House passes Budget Control Act after dramatic visit from Rep. Gabby Giffords
The House of Representatives passed the Budget Control Act of 2011 on Monday evening. The bill had bipartisan support, drawing 174 Republican and 95 Democratic “yes” votes. The final count was 269–161.
Rep. Gabby Giffords of Arizona made a dramatic visit to the floor of the House to cast her vote, entering to thunderous applause. Many of her colleagues visibly teared up as Giffords cast her “yes” vote. After the bill passed, she walked off the floor looking frail, but all smiles, with her husband Mark Kelly and Vice President Joe Biden.
When asked by The Daily Caller how he felt about the vote, Biden said “Oh, I feel great about the vote!”
But Rep. Michele Bachmann told TheDC when she left the floor, “Well, I was sorry that it passed.”
What some might call a “historic vote” occurred with much hand-holding and nose-holding as members of both parties protested something throughout the day that they knew they would ultimately support.
Some hawkish Republicans started the day uneasy about the cuts to defense spending. But after a personal visit with Speaker of the House John Boehner, House Armed Services Committee Chairman Buck McKeon voted in favor of the bill.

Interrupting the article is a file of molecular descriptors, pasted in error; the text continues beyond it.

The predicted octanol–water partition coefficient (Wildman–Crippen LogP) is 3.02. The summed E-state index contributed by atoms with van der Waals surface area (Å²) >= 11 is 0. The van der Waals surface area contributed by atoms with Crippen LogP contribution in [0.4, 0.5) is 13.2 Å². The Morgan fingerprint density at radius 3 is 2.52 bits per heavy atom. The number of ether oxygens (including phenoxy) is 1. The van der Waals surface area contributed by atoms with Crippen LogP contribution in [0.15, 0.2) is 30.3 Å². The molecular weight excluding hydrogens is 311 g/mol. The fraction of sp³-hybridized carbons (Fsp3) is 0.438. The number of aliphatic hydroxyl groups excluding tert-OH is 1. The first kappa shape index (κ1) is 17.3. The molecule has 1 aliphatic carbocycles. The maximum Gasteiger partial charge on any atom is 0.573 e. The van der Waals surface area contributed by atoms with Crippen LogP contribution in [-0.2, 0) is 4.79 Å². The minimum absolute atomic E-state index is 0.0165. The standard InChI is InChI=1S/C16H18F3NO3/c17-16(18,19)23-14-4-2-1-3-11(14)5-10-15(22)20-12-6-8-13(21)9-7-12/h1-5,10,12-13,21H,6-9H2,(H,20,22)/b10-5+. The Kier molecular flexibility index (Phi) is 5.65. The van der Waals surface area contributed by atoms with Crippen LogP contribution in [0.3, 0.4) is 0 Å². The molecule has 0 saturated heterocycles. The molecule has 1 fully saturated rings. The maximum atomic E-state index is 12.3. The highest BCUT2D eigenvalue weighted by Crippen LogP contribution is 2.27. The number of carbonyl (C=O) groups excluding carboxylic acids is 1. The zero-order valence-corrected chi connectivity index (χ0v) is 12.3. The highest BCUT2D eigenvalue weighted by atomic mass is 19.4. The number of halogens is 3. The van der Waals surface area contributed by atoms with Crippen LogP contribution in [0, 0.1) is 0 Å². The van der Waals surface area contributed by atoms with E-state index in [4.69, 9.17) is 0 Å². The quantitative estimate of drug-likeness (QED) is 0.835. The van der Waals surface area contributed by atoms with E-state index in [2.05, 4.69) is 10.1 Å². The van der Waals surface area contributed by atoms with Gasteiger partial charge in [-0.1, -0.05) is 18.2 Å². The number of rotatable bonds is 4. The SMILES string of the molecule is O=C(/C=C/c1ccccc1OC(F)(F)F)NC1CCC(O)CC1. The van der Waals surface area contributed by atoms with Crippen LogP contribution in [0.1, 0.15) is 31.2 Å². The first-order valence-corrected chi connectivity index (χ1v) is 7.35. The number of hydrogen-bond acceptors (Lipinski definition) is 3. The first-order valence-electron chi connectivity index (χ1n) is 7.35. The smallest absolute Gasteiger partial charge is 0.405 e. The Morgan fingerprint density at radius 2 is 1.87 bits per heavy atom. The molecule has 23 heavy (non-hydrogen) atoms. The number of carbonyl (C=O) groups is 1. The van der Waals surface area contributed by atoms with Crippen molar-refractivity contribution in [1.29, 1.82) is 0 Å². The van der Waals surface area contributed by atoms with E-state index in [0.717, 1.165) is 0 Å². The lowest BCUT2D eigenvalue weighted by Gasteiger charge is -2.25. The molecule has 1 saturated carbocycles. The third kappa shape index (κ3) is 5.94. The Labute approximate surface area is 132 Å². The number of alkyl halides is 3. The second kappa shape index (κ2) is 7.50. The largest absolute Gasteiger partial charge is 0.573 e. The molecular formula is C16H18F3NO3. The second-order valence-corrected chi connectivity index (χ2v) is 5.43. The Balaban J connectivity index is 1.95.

Other Republicans, mostly those active in the Cut, Cap and Balance fight, started off aligned against the bill simply because it didn’t cut as much as they would like. Rep. Tim Scott of South Carolina, for example, voted “no.”
The GOP leadership’s message, however, was that the debt limit deal is a significant step in the right direction. Boehner hammered at that message during his afternoon press conference. On his way off the floor during the vote, he said he felt “fine, fine.”
At the end of the day, those who simply wanted to avoid default and pass a debt limit increase outnumbered those uneasy enough to vote “no.”
The bill cuts about $2.4 trillion over the next decade in a two-step process. In the first phase, Congress would raise the debt limit by $900 billion while cutting $917 billion. The increase would last for about six months. Then, a newly-created Joint Committee would be tasked with finding $1.5 trillion in cuts in order for President Obama to be authorized to request another $1.5 trillion increase.
If the cuts aren’t made, the debt ceiling automatically be raised $1.2 trillion, but it would trigger a process called sequestration – mandatory across-the-board cuts.
The Senate is expected to vote on the package by noon on Tuesday.